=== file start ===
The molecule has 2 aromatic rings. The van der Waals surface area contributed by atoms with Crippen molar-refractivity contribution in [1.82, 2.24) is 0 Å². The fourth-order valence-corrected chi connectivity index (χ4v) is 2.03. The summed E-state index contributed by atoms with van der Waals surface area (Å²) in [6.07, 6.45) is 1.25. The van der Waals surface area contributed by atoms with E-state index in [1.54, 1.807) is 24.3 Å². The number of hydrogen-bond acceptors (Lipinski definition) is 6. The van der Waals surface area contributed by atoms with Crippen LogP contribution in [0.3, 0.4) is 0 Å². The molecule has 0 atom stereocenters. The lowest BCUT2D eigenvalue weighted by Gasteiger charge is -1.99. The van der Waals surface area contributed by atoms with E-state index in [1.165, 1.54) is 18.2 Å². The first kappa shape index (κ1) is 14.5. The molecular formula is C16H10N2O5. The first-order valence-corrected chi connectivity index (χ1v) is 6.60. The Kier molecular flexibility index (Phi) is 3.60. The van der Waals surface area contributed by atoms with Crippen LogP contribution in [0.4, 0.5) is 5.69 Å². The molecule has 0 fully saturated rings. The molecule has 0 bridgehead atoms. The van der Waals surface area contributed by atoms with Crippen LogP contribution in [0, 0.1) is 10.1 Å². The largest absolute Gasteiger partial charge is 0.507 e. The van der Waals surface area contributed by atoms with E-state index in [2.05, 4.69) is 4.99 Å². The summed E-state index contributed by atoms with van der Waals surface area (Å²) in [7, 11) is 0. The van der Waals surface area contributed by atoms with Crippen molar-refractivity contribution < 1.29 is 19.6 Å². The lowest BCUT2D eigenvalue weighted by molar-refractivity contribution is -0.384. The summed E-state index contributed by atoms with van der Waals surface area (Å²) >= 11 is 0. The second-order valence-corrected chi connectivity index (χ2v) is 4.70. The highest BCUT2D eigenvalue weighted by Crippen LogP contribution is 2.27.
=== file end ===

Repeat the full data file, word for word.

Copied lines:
The molecule has 2 aromatic rings. The van der Waals surface area contributed by atoms with Crippen molar-refractivity contribution in [1.82, 2.24) is 0 Å². The fourth-order valence-corrected chi connectivity index (χ4v) is 2.03. The summed E-state index contributed by atoms with van der Waals surface area (Å²) in [6.07, 6.45) is 1.25. The van der Waals surface area contributed by atoms with E-state index in [1.54, 1.807) is 24.3 Å². The number of hydrogen-bond acceptors (Lipinski definition) is 6. The van der Waals surface area contributed by atoms with Crippen LogP contribution in [0.3, 0.4) is 0 Å². The molecule has 0 atom stereocenters. The lowest BCUT2D eigenvalue weighted by Gasteiger charge is -1.99. The van der Waals surface area contributed by atoms with E-state index in [1.165, 1.54) is 18.2 Å². The first kappa shape index (κ1) is 14.5. The molecular formula is C16H10N2O5. The first-order valence-corrected chi connectivity index (χ1v) is 6.60. The Kier molecular flexibility index (Phi) is 3.60. The van der Waals surface area contributed by atoms with Crippen LogP contribution in [0.4, 0.5) is 5.69 Å². The molecule has 0 fully saturated rings. The molecule has 0 bridgehead atoms. The van der Waals surface area contributed by atoms with Crippen LogP contribution in [0, 0.1) is 10.1 Å². The largest absolute Gasteiger partial charge is 0.507 e. The van der Waals surface area contributed by atoms with E-state index in [2.05, 4.69) is 4.99 Å². The summed E-state index contributed by atoms with van der Waals surface area (Å²) in [7, 11) is 0. The van der Waals surface area contributed by atoms with Crippen molar-refractivity contribution < 1.29 is 19.6 Å². The lowest BCUT2D eigenvalue weighted by molar-refractivity contribution is -0.384. The summed E-state index contributed by atoms with van der Waals surface area (Å²) >= 11 is 0. The second-order valence-corrected chi connectivity index (χ2v) is 4.70. The highest BCUT2D eigenvalue weighted by Crippen LogP contribution is 2.27.